The Man Who Wouldn't Talk


1h 12m 1940

Brief Synopsis

A man involved in a crime (Nolan) kills his key witness by mistake and resigns himself to death. He changes his name so as not to harm his family. The law is not content with his explanation, however.

Film Details

Also Known As
The Valiant
Release Date
Feb 2, 1940
Premiere Information
New York opening: 11 Jan 1940
Production Company
Twentieth Century-Fox Film Corp.
Distribution Company
Twentieth Century-Fox Film Corp.
Country
United States
Screenplay Information
Based on the play The Valiant by Holworthy Hall and Robert M. Middlemass (copyrighted 29 Sep 1920).

Technical Specs

Duration
1h 12m
Sound
Mono
Color
Black and White
Theatrical Aspect Ratio
1.37 : 1
Film Length
6,557ft (8 reels)

Synopsis

When prominent New York businessman Frederick Keller is murdered, police arrest his former accountant, John Finney. Before Finney is sentenced, however, a mysterious man enters the courtroom and proclaims himself the murderer. District Attorney Cluett interviews the man, who gives his name as Joe Monday, which is an obvious alias. Joe refuses to divulge any personal information yet readily signs a confession. The press builds up the story of the anonymous murderer, and people begin writing to Joe in hopes that he is their long-lost brother, son or father. Joe's defense attorney, Steve Phillips, asks Joe to reveal his identity for the sake of those whose false hopes he is raising, but Joe maintains his silence, even when he is visited by Alice Stetson, who is searching for her brother Frank. Alice has not seen Frank since he left to fight in World War I, during which he was declared missing in France. At first she thinks that Joe is Frank and tests him by reciting poems they loved as children, but when he says that he served with Frank in the Army and saw him die, she becomes discouraged. Steve believes that this may be a clue to Joe's identity, however, and he and Alice travel to Washington, D.C. to look at the records of Frank's company. There is no "Joe Monday" listed, so they decide to question the company's two surviving members. The first, James Sawyer, is blind and cannot identify Joe, and when they try to question Paul Gilli, they discover that he has gone to New York to testify in the trial. When the trial begins, Gilli testifies that Joe is Frank Stetson and that he spied for Germany during the war. Frank was court-martialled on the basis of evidence provided by Keller and sentenced to death. Joe still refuses to testify in his defense, and the jury tries to reach a verdict. As they are deliberating, the judge calls them into the courtroom and introduces a new witness, Otto Bruckner. Bruckner takes the stand and testifies that, during the war, he was a German spy posing as a French cafe owner named Henri Picot. Keller was also a spy, and when Frank found evidence of Keller's treachery, Keller framed him. Joe finally breaks down, embraces his beloved sister and agrees to testify. He describes how Keller betrayed him and how he escaped from the firing squad but could not return to his family because he had been branded a spy. After twenty years, he found Keller and tried to force him to tell the truth. Keller pulled a gun on him, and Joe was forced to shoot him in self-defense. Believing that all evidence confirming his story had been destroyed, Joe refused to say anything about himself in order not to hurt Alice and their aged mother. Joe is acquitted after his stirring testimony, and later, a crowd cheers as he is reunited with his mother.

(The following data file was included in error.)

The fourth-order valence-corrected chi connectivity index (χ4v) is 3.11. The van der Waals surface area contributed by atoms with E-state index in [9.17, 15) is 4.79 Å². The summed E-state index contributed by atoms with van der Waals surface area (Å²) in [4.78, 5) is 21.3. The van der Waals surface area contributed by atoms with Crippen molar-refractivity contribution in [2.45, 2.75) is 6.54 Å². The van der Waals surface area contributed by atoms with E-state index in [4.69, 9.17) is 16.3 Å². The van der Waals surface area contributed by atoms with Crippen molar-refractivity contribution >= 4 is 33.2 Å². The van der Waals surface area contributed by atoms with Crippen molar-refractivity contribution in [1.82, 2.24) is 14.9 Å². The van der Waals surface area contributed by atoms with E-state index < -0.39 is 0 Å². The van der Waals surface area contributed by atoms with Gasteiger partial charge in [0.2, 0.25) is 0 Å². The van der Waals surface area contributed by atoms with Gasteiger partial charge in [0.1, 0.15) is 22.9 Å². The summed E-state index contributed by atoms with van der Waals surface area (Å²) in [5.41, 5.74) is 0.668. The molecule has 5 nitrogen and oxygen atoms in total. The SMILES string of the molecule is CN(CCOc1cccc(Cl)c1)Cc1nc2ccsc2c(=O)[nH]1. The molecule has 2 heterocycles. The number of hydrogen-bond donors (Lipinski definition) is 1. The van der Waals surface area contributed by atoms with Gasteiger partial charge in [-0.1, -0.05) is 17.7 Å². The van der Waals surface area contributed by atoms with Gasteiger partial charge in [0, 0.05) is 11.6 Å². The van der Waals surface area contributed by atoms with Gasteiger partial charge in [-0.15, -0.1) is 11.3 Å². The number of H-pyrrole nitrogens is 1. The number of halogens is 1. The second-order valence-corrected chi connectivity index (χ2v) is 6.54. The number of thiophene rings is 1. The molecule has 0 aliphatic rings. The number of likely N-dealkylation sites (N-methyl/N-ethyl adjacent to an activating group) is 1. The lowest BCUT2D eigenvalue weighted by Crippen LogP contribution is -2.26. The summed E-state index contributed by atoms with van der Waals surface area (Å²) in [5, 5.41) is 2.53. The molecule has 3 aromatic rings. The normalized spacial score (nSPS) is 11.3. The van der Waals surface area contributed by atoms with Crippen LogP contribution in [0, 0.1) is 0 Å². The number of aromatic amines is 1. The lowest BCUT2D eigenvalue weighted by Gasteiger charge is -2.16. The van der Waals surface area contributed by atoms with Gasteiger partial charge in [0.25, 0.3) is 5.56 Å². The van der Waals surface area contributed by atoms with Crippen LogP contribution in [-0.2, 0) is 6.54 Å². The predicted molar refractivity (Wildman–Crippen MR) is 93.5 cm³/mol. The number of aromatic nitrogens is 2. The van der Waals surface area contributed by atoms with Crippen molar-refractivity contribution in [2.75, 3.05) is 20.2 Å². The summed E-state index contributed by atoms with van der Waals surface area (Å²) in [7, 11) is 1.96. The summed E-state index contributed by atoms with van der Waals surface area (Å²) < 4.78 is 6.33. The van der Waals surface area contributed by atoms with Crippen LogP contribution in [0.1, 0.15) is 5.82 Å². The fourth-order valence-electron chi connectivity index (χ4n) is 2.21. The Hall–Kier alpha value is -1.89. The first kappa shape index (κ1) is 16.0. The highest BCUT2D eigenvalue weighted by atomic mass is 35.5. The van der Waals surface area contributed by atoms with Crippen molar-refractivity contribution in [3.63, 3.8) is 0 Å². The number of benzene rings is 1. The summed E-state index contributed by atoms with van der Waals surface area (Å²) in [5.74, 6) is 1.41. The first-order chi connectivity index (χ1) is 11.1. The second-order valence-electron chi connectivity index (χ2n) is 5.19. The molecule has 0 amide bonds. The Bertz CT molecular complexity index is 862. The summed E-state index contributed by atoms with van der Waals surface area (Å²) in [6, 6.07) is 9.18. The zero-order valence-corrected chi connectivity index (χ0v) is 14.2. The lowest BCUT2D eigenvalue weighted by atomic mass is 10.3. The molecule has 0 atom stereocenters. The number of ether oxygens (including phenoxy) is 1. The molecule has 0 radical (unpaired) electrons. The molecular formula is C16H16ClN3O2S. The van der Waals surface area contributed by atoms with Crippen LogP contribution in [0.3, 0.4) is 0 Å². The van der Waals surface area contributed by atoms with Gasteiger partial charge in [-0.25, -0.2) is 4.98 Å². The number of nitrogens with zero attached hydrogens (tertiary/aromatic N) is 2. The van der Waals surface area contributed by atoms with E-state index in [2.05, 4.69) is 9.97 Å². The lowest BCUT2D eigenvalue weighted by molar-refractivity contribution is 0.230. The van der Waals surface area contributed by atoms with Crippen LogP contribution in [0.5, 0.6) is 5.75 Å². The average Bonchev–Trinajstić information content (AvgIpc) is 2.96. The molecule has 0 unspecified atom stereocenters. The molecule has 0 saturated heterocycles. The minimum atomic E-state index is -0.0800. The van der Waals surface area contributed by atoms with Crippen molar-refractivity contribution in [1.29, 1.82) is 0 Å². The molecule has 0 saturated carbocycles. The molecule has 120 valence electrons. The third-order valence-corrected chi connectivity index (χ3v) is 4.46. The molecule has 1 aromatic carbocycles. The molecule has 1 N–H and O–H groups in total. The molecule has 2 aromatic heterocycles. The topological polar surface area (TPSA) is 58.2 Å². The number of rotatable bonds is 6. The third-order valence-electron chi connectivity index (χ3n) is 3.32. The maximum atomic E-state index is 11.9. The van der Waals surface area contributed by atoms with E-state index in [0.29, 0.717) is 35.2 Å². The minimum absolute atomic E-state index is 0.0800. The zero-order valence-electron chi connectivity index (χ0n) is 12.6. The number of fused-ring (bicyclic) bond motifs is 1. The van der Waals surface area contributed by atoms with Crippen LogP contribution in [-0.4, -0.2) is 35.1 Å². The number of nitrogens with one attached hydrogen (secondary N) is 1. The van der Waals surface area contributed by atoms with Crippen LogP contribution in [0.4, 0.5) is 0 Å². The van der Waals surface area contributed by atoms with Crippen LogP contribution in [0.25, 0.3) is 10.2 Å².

Cast

Lloyd Nolan

[Frank Stetson, alias] Joe Monday

Jean Rogers

Alice Stetson

Richard Clarke

Steve Phillips

Onslow Stevens

Frederick Keller

Eric Blore